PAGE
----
By Kevin Kelly
Catholic Key Associate Editor
LIBERTY — Middle schoolers may not always be on the same page, but at St. James School, they are now learning on the same Chromebook.
Nov. 23 was “Chromebook Day” at Liberty’s only Catholic school.
Through a major school-wide fundraising effort, each of the 100 sixth, seventh and eighth graders were issued their own, personal Hewlett-Packard Chromebook so that they will all have the same learning technology.
“This levels the playing field,” said science teacher Tom Evans, who was as excited as his students. “This makes sure they all have the same computer at home and at school.”
The 100 Chromebooks — essentially a smaller, lighter, less expensive laptop without the DVD/CD drive but capable of all the applications of a full laptop — is just the first phase in a project that will eventually put every grade from the third grade on up in the school on the same type of learning technology, said Julie Miller, the school’s technology teacher.
“Our goal is to get these all the way down to the third grade,” Miller said.
Each student will have the same Chromebook for their entire career at St. James, she said. When this year’s eighth graders graduate, those computers will be assigned to next year’s fifth graders, and new computers will be purchased for the incoming sixth graders.
Each Chromebook cost $260, plus another $30 for protective carrying cases so that the students can take their computers not only from class to class, but also home. In addition, each parent pays $50 to insure the computer against everything — except loss.
They are, after all, keeping up with the up-to-date Liberty Public School District, Miller said.
“They’ve got them all the way down to kindergarten,” she said.
The possibilities of all students using the same technology are endless, Evans said.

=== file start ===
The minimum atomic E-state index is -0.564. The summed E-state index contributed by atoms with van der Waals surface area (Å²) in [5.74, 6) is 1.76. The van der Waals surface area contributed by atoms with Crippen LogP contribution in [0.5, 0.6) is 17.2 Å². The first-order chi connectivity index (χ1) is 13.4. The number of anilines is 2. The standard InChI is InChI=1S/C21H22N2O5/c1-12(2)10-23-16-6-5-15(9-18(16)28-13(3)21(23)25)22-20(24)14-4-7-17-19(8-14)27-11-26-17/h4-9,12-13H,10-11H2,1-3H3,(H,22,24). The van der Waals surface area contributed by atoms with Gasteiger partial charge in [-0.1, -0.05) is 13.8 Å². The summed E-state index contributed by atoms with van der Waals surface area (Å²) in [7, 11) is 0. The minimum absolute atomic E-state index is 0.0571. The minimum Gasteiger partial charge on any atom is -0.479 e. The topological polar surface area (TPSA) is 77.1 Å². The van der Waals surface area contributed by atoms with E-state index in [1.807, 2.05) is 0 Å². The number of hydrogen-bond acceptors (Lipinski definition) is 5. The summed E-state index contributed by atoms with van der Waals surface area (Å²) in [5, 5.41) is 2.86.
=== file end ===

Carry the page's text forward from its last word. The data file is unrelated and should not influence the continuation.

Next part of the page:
For instance, since the computers use the Google operating system, they are already on such applications as “Google Classroom” which will allow students to easily collaborate on projects, and will also be a one-stop place for teachers to put all assignments.
And when students need to research on the Internet, they can do that in their classrooms at their desks, rather than making a trip to the school’s computer lab, or checking out a laptop from the travelling cart.
In addition, the same Chromebook makes it easy for the school to limit access to Web sites over the school’s secured wireless WiFi Internet connecting system that will help keep the students on task.
And yes, the school’s special Chromebook Day booklet has a page on “Care & Procedures” aimed directly at the middle schoolers.
“No food or drinks allowed around the Chromebooks.”
“Ensure your bag is fully zipped to prevent the device from falling out.”
“You may not swing your Chromebook bag.”
Evans said he is already planning on lectures via the Internet.
“We are now able to bring in experts to give guest lectures,” he said. “They may not have the time to come here to the school, but they can do it over videochat.”
The Chromebooks got rave reviews from the people who matter most.
“It’s pretty cool,” said sixth grader Luke Tamburelli. “It’s nice that the school can afford the technology for the students.”
“It’s nice to have the same things the public schools have,” said sixth grader Matthew Nelson. “It will be great to get on the Internet without getting a computer from the cart.”